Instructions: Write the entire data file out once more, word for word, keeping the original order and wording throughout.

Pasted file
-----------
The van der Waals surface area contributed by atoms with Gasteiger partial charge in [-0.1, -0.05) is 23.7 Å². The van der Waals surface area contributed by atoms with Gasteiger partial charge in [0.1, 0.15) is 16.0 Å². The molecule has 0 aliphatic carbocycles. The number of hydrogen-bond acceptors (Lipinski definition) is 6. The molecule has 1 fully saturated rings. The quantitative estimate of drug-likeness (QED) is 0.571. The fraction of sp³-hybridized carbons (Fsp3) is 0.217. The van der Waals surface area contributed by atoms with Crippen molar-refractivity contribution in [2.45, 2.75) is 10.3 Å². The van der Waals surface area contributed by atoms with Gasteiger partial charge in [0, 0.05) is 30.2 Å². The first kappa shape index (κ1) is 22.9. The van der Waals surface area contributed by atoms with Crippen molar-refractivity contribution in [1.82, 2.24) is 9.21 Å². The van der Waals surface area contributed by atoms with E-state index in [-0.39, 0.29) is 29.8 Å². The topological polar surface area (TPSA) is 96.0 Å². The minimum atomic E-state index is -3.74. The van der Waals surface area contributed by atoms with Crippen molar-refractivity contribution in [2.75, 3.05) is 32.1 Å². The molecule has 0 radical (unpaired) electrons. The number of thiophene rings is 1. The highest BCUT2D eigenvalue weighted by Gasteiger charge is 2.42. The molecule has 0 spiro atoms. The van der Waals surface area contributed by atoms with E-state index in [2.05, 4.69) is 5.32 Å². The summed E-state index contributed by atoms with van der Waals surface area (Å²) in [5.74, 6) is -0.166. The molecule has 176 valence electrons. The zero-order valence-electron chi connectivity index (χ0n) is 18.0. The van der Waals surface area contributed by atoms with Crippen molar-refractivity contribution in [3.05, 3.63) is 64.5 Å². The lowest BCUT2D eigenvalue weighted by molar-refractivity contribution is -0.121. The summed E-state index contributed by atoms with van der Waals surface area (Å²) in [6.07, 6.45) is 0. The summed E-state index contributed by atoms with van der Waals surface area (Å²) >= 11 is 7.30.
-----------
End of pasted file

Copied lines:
The van der Waals surface area contributed by atoms with Gasteiger partial charge in [-0.1, -0.05) is 23.7 Å². The van der Waals surface area contributed by atoms with Gasteiger partial charge in [0.1, 0.15) is 16.0 Å². The molecule has 0 aliphatic carbocycles. The number of hydrogen-bond acceptors (Lipinski definition) is 6. The molecule has 1 fully saturated rings. The quantitative estimate of drug-likeness (QED) is 0.571. The fraction of sp³-hybridized carbons (Fsp3) is 0.217. The van der Waals surface area contributed by atoms with Crippen molar-refractivity contribution in [2.45, 2.75) is 10.3 Å². The van der Waals surface area contributed by atoms with Gasteiger partial charge in [0, 0.05) is 30.2 Å². The first kappa shape index (κ1) is 22.9. The van der Waals surface area contributed by atoms with Crippen molar-refractivity contribution in [1.82, 2.24) is 9.21 Å². The van der Waals surface area contributed by atoms with E-state index in [-0.39, 0.29) is 29.8 Å². The topological polar surface area (TPSA) is 96.0 Å². The minimum atomic E-state index is -3.74. The van der Waals surface area contributed by atoms with Crippen molar-refractivity contribution in [2.75, 3.05) is 32.1 Å². The molecule has 0 radical (unpaired) electrons. The number of thiophene rings is 1. The highest BCUT2D eigenvalue weighted by Gasteiger charge is 2.42. The molecule has 0 spiro atoms. The van der Waals surface area contributed by atoms with E-state index in [2.05, 4.69) is 5.32 Å². The summed E-state index contributed by atoms with van der Waals surface area (Å²) in [5.74, 6) is -0.166. The molecule has 176 valence electrons. The zero-order valence-electron chi connectivity index (χ0n) is 18.0. The van der Waals surface area contributed by atoms with Crippen molar-refractivity contribution in [3.05, 3.63) is 64.5 Å². The lowest BCUT2D eigenvalue weighted by molar-refractivity contribution is -0.121. The summed E-state index contributed by atoms with van der Waals surface area (Å²) in [6.07, 6.45) is 0. The summed E-state index contributed by atoms with van der Waals surface area (Å²) >= 11 is 7.30.